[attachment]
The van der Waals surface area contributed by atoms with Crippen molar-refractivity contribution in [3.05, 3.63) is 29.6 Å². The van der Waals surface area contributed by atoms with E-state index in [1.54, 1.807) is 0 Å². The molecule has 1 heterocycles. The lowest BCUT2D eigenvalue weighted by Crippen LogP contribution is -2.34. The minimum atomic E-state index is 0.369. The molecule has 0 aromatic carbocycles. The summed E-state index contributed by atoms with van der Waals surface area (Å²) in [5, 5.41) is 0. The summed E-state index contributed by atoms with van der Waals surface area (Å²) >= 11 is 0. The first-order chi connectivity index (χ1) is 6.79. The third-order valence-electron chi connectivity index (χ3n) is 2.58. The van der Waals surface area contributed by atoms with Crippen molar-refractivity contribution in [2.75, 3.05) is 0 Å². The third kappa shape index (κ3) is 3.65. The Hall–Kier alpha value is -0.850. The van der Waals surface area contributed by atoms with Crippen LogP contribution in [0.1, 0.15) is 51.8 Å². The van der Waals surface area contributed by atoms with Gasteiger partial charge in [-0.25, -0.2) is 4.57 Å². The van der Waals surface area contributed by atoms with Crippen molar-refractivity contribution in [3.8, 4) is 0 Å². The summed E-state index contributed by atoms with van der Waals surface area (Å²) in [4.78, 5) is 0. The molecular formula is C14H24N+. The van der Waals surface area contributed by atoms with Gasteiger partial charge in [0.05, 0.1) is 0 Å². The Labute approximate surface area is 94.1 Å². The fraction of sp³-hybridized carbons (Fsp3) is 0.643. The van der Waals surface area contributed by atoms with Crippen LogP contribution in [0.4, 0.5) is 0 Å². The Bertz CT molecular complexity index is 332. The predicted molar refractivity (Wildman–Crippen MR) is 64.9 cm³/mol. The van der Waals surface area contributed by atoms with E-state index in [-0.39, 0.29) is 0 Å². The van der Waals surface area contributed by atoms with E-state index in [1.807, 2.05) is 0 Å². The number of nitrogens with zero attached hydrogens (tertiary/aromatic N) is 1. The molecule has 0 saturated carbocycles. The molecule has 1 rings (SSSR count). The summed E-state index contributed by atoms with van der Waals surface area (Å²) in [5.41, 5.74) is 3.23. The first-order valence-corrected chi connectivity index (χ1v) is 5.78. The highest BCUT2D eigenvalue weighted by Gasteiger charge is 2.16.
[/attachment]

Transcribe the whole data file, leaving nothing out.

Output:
The van der Waals surface area contributed by atoms with Crippen molar-refractivity contribution in [3.05, 3.63) is 29.6 Å². The van der Waals surface area contributed by atoms with E-state index in [1.54, 1.807) is 0 Å². The molecule has 1 heterocycles. The lowest BCUT2D eigenvalue weighted by Crippen LogP contribution is -2.34. The minimum atomic E-state index is 0.369. The molecule has 0 aromatic carbocycles. The summed E-state index contributed by atoms with van der Waals surface area (Å²) in [5, 5.41) is 0. The summed E-state index contributed by atoms with van der Waals surface area (Å²) >= 11 is 0. The first-order chi connectivity index (χ1) is 6.79. The third-order valence-electron chi connectivity index (χ3n) is 2.58. The van der Waals surface area contributed by atoms with Crippen molar-refractivity contribution in [2.75, 3.05) is 0 Å². The third kappa shape index (κ3) is 3.65. The Hall–Kier alpha value is -0.850. The van der Waals surface area contributed by atoms with Crippen LogP contribution in [0.1, 0.15) is 51.8 Å². The van der Waals surface area contributed by atoms with Gasteiger partial charge in [-0.25, -0.2) is 4.57 Å². The van der Waals surface area contributed by atoms with Crippen molar-refractivity contribution in [3.8, 4) is 0 Å². The summed E-state index contributed by atoms with van der Waals surface area (Å²) in [4.78, 5) is 0. The molecular formula is C14H24N+. The van der Waals surface area contributed by atoms with Gasteiger partial charge in [0.05, 0.1) is 0 Å². The Labute approximate surface area is 94.1 Å². The fraction of sp³-hybridized carbons (Fsp3) is 0.643. The van der Waals surface area contributed by atoms with Crippen LogP contribution in [0.4, 0.5) is 0 Å². The Bertz CT molecular complexity index is 332. The predicted molar refractivity (Wildman–Crippen MR) is 64.9 cm³/mol. The van der Waals surface area contributed by atoms with E-state index in [-0.39, 0.29) is 0 Å². The van der Waals surface area contributed by atoms with E-state index in [1.807, 2.05) is 0 Å². The number of nitrogens with zero attached hydrogens (tertiary/aromatic N) is 1. The molecule has 0 saturated carbocycles. The molecule has 1 rings (SSSR count). The summed E-state index contributed by atoms with van der Waals surface area (Å²) in [5.41, 5.74) is 3.23. The first-order valence-corrected chi connectivity index (χ1v) is 5.78. The highest BCUT2D eigenvalue weighted by Gasteiger charge is 2.16.